I’m really looking forward to the episode on The Grasshopper, by Suits. But even more than reading it and thinking it through with them, I hope they’ll take what the Grasshopper says there at the end to heart:

I truly am the Grasshopper: that is, an adumbration of the ideal of existence, just as the games we play in our non-Utopian lives are intimations of things to come. For even now it is games which give us something to do when there is nothing to do.

p 176

Maybe they talk about this more in some of their other shows about Homestuck or Fallout or Stephen King, but it bears pointing out that games are more than intellectual artifacts, fodder for discourse. They are more than ideological apparatuses or masks. They suggest, “when there is nothing to do,” the way out of nihilism: the great I am. Or, to put it not quite so succinctly but no less polyphonically, I hope, the way Itoi does in his games and Dostoevsky in his novels: through smiles and tears, through suffering and joy.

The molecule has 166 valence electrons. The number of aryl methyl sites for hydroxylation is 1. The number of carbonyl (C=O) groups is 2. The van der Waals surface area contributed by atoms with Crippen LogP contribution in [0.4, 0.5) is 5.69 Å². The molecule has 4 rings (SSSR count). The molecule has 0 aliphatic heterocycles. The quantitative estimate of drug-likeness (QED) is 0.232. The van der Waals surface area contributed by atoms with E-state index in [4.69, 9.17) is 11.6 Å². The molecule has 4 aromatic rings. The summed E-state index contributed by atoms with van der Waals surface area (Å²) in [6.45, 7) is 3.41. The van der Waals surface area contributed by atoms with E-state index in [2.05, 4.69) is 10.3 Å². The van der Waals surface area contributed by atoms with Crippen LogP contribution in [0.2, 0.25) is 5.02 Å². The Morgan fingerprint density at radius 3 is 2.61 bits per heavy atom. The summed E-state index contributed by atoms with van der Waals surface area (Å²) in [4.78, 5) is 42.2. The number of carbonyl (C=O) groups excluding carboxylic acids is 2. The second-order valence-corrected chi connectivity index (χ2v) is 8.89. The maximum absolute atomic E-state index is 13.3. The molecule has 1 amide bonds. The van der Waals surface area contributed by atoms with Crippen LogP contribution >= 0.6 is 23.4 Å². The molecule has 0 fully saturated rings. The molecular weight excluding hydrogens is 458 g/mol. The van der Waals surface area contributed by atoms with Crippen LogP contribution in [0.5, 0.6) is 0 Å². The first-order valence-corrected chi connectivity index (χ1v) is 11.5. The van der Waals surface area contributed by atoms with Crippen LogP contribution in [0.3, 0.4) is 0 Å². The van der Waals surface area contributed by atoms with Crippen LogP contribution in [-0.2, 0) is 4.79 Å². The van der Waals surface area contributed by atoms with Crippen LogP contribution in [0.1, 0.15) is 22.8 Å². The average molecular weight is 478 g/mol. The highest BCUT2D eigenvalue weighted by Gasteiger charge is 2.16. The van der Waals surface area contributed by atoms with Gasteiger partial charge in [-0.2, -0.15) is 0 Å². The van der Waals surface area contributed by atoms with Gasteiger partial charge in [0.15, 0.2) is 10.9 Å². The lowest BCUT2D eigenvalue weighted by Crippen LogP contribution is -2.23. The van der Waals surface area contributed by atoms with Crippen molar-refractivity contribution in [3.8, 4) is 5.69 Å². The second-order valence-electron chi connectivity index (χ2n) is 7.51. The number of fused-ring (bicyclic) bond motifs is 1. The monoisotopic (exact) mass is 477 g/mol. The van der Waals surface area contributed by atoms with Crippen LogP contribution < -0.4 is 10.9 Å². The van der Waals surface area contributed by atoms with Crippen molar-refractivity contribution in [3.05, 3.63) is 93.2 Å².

Maybe the GSSB would not go so far. It’s only retelling an old myth, they might say, of impossible redemption. But if so, it puts us in good company. Socrates, the story goes, at the end of his life went in for writing poems and fables. Toni Morrison did, too, right up to the end. Here’s a good question from the end of her version of Who’s Got Game? The Ant or the Grasshopper? co-written with her son Slade:

His day is darkest when I leave

with all my music up my sleeve.

Name, fame, blame, shame–

the question is: who’s got game?